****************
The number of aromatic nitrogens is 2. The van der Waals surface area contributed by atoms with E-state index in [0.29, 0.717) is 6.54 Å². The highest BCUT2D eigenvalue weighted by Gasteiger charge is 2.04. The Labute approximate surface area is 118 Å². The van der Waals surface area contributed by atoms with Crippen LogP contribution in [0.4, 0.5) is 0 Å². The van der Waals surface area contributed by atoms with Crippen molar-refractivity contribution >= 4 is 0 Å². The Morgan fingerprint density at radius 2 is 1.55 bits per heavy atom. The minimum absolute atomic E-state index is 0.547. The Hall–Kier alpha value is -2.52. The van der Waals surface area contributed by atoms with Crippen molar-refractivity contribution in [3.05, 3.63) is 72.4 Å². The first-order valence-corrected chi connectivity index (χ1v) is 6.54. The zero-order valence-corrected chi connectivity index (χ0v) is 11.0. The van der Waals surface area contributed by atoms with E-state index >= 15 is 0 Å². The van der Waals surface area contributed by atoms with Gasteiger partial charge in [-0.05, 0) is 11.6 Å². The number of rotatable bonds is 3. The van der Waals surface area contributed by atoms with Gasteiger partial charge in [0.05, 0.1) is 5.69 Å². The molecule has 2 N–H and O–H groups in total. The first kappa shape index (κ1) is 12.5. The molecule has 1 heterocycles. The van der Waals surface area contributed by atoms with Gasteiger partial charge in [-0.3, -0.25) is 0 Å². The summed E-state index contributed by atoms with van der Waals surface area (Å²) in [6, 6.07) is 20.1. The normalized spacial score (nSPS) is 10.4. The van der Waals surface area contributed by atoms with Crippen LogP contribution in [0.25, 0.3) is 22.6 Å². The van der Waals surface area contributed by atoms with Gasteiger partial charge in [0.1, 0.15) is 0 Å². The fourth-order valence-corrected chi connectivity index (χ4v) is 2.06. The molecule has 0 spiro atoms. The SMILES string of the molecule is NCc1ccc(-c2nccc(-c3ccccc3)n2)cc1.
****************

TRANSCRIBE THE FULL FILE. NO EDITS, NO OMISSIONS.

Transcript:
The number of aromatic nitrogens is 2. The van der Waals surface area contributed by atoms with E-state index in [0.29, 0.717) is 6.54 Å². The highest BCUT2D eigenvalue weighted by Gasteiger charge is 2.04. The Labute approximate surface area is 118 Å². The van der Waals surface area contributed by atoms with Crippen LogP contribution in [0.4, 0.5) is 0 Å². The van der Waals surface area contributed by atoms with Crippen molar-refractivity contribution >= 4 is 0 Å². The Morgan fingerprint density at radius 2 is 1.55 bits per heavy atom. The minimum absolute atomic E-state index is 0.547. The Hall–Kier alpha value is -2.52. The van der Waals surface area contributed by atoms with Crippen molar-refractivity contribution in [3.05, 3.63) is 72.4 Å². The first-order valence-corrected chi connectivity index (χ1v) is 6.54. The zero-order valence-corrected chi connectivity index (χ0v) is 11.0. The van der Waals surface area contributed by atoms with E-state index >= 15 is 0 Å². The van der Waals surface area contributed by atoms with Gasteiger partial charge in [-0.05, 0) is 11.6 Å². The number of rotatable bonds is 3. The van der Waals surface area contributed by atoms with Gasteiger partial charge in [0.05, 0.1) is 5.69 Å². The molecule has 2 N–H and O–H groups in total. The first kappa shape index (κ1) is 12.5. The molecule has 1 heterocycles. The van der Waals surface area contributed by atoms with Gasteiger partial charge in [-0.3, -0.25) is 0 Å². The summed E-state index contributed by atoms with van der Waals surface area (Å²) in [6, 6.07) is 20.1. The normalized spacial score (nSPS) is 10.4. The van der Waals surface area contributed by atoms with Crippen LogP contribution in [0.25, 0.3) is 22.6 Å². The van der Waals surface area contributed by atoms with Gasteiger partial charge in [0.1, 0.15) is 0 Å². The fourth-order valence-corrected chi connectivity index (χ4v) is 2.06. The molecule has 0 spiro atoms. The SMILES string of the molecule is NCc1ccc(-c2nccc(-c3ccccc3)n2)cc1.